We have managed to get what we need, although we have been warned to stay out of crowded stores. Some are allowing elderlies/disableds to enter early, before the store opens. Trader Joe’s had a lineup a week ago; then reneged at the last minute and said they were treating everyone alike. Bad move. I picked up a gallon of milk and some other food items at the CVS on Friday morning. A fluke. Seems their milk delivery came that morning. Small victory! Costco finally got my Instacart order delivered last night after nearly a week. Younger son is braving his market and bringing produce. We shall survive!Delete
Hoarders are a pain. Mindless, especially when it comes to things like tp. A funny image yesterday said that a man was finally using in 2050 the last roll of toilet paper that his mother had bought in 2020...
Things may be loosening up on the distribution end. Aldi’s had said no one available to shop and bring our order. Placed order four days ago. No availability this AM. Just got message it would come around 5ish. Now they sent an apologetic message that they were so busy it would be 7ish. Fine. A large amount of the problem is staff: Vons has big email blast looking for new hires. We’ll see what, if anything, they had to omit from our order. I had hoped things would loosen up soon...Delete
We'll be going out early tomorrow. Local grocery is letting seniors in the door before opening, 6-8am. Yikes! We're hoping all the panic buyers have stocked up and we'll be able to shop in relative peace.Delete
Oh, I am TexasDude and forgot to change a gmail account so I do not know what my earlier reply came under.ReplyDelete
Using Metadata Analytics to Combat Epidemic
It's a mystery to me why I haven't heard about the government using this technique, because it is very likely to be less invasive and more efficacious in limiting the spread of an epidemic like CV19.
Premise: commercial business already knows how to use user metadata and advanced software techniques to efficiently micro target their marketing efforts. Part of that involves user metadata, including geotemporal data about when/where the user goes, based on user's cell phone/smart phone device, based either on cell tower geo-location data, or on board GPS that stores the phones gps coordinate even when not activated on a network (downloads geotemporal data later when it is connected.)
So the phone companies have this data already. (The fedgov may also already have it under the auspices of the Patriot Act, but I am uncertain as to whether or not that practice is ongoing.)
And it appears that over 80% of the US population now has a smartphone (all of which have GPS capability, AFAIK.)
So, why not, once a infectious patient is identified, check his geotemporal metadata against the rest of the metadata to identify every phone that came within proximity "r" distance and time frame (delta t) of the infected patient's phone, and for how long, and how close? This does two things: first, it identifies everyone he came close to or in contact with the infected person within the time and distance parameters chosen. This can be used going back in time to help identify who they may have caught the infection from, if not already known. Second, it can be used to identify everyone the patient has come in contact with since infection, who may be at risk of also being infected (and spreading it) but is not yet symptomatic.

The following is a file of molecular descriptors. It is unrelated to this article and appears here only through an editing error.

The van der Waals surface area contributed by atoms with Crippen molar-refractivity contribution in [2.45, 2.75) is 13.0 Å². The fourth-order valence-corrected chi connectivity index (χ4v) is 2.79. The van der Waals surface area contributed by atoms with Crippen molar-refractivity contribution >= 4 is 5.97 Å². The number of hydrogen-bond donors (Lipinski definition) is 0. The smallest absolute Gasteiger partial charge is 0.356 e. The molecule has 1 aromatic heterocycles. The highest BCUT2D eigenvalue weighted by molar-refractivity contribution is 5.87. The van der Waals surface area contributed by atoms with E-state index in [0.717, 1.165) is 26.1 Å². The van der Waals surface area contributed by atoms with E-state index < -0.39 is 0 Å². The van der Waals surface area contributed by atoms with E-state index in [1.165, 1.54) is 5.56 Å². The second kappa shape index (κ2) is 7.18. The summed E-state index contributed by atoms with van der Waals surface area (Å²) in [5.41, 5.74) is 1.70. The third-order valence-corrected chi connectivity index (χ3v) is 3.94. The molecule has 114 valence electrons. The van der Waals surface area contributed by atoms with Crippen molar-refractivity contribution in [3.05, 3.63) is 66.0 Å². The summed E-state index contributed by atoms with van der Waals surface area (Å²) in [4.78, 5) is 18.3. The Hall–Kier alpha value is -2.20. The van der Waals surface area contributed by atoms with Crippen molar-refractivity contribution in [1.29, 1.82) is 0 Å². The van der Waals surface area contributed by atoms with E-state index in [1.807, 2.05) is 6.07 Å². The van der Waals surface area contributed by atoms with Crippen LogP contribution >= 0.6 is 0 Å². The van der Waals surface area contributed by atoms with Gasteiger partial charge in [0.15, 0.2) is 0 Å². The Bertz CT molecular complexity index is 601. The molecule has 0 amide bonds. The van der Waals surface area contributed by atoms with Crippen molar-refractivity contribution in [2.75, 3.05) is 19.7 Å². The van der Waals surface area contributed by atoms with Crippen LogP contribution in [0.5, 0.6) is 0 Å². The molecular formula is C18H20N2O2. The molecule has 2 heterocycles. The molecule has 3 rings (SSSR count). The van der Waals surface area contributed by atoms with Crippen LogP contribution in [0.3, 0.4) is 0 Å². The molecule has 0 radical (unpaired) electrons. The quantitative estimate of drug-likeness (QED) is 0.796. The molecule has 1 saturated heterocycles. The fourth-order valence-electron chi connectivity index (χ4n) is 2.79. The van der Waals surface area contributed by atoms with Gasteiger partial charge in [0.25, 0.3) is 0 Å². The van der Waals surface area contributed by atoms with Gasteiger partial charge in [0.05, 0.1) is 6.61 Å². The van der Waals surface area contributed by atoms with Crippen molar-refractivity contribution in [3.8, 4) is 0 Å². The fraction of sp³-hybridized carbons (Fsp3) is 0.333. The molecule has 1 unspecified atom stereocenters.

Example: if you have, say, ten infected patients in a hot spot, but do not know where or from whom they caught it, if the past metadata within the geolocation and temporal parameters all intersect one or two individuals or locations, you now have narrowed down the likely spreaders from whom the currently infected caught the illness. Now it's a matter of quarantining the infected plus spreaders (if still infectious) and using the metadata to identify all potential downstream people they may have infected. All of this happens without needing to know the identity of the individuals in order to do the analysis (identifying info like phone number or names can be anonymized before analysis, or stripped out, and retrieved later once you know the people involved are likely to be infected,) which should allay some of the privacy concerns.
The identified individuals can then be contacted directly to advise them of self-isolation or quarantine requirements, as applicable to the circumstance, the identified locations can be targeted for remedial health clean-up, and given intense education to those concerned about maintaining the needed cleanliness/hygiene to minimize spreading the disease, or closing down the business or location if they are unable or refuse to comply with health regulations, until it is deemed safe.
Same with identifying possible individuals who may have been second tier contacts (came in geotemporal proximity of one of the people who had contact with a known infection case.) These potentially exposed individuals can then be put in self isolation for 14 days, and/or be administered a test kit to identify those who are not infected, for early release from self isolation.)
These are the people in an "infection hot spot" who need to be identified quickly and isolated, quarantined, and, where applicable, tested and or treated, before being allowed back into normal public circulation.
continued part II
1. China used this technique.Delete
2. Don't be too sure this hasn't been used here. I've read of a case of a person violating a quarantine who was arrested.
3. Taiwan's example is worth considering: high degree of transparency. Locations of cases IDed. I saw (from a brother) that you can pretty much do that in Milwaukee County. Other areas, not so much.
Interesting. Had never heard of that. Too many who have symptoms are (being human) not likely to step forward with their hands up...Delete
continued from part one:ReplyDelete
These are the people in an "infection hot spot" who need to be identified quickly and isolated, quarantined, and, where applicable, tested and or treated, before being allowed back into normal public circulation.